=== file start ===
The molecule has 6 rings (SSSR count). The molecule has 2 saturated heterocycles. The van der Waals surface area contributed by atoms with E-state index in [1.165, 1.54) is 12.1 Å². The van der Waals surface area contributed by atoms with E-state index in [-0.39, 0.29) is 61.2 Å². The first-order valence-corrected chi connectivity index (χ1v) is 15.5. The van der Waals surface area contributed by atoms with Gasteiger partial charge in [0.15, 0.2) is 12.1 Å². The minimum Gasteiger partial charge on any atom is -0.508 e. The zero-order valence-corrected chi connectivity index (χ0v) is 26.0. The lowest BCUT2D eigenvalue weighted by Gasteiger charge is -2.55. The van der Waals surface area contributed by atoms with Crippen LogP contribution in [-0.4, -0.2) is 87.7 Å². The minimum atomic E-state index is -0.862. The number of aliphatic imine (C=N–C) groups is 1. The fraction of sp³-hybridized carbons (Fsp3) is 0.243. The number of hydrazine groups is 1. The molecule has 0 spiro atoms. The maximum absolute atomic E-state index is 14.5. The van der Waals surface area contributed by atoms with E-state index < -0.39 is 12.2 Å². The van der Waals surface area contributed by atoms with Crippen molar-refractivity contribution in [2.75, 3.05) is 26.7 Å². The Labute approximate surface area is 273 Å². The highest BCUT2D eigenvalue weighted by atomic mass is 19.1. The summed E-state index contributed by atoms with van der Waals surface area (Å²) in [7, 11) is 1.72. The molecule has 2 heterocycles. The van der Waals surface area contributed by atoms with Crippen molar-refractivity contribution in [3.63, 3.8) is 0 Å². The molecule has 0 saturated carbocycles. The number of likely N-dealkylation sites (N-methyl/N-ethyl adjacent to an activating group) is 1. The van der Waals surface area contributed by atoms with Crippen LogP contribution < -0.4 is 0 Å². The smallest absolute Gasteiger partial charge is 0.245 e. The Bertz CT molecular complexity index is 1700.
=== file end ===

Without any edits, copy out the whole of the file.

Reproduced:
The molecule has 6 rings (SSSR count). The molecule has 2 saturated heterocycles. The van der Waals surface area contributed by atoms with E-state index in [1.165, 1.54) is 12.1 Å². The van der Waals surface area contributed by atoms with E-state index in [-0.39, 0.29) is 61.2 Å². The first-order valence-corrected chi connectivity index (χ1v) is 15.5. The van der Waals surface area contributed by atoms with Gasteiger partial charge in [0.15, 0.2) is 12.1 Å². The minimum Gasteiger partial charge on any atom is -0.508 e. The zero-order valence-corrected chi connectivity index (χ0v) is 26.0. The lowest BCUT2D eigenvalue weighted by Gasteiger charge is -2.55. The van der Waals surface area contributed by atoms with Crippen LogP contribution in [-0.4, -0.2) is 87.7 Å². The minimum atomic E-state index is -0.862. The number of aliphatic imine (C=N–C) groups is 1. The fraction of sp³-hybridized carbons (Fsp3) is 0.243. The number of hydrazine groups is 1. The molecule has 0 spiro atoms. The maximum absolute atomic E-state index is 14.5. The van der Waals surface area contributed by atoms with E-state index < -0.39 is 12.2 Å². The van der Waals surface area contributed by atoms with Crippen molar-refractivity contribution in [2.75, 3.05) is 26.7 Å². The Labute approximate surface area is 273 Å². The highest BCUT2D eigenvalue weighted by atomic mass is 19.1. The summed E-state index contributed by atoms with van der Waals surface area (Å²) in [7, 11) is 1.72. The molecule has 2 heterocycles. The van der Waals surface area contributed by atoms with Crippen molar-refractivity contribution in [3.63, 3.8) is 0 Å². The molecule has 0 saturated carbocycles. The number of likely N-dealkylation sites (N-methyl/N-ethyl adjacent to an activating group) is 1. The van der Waals surface area contributed by atoms with Crippen LogP contribution < -0.4 is 0 Å². The smallest absolute Gasteiger partial charge is 0.245 e. The Bertz CT molecular complexity index is 1700.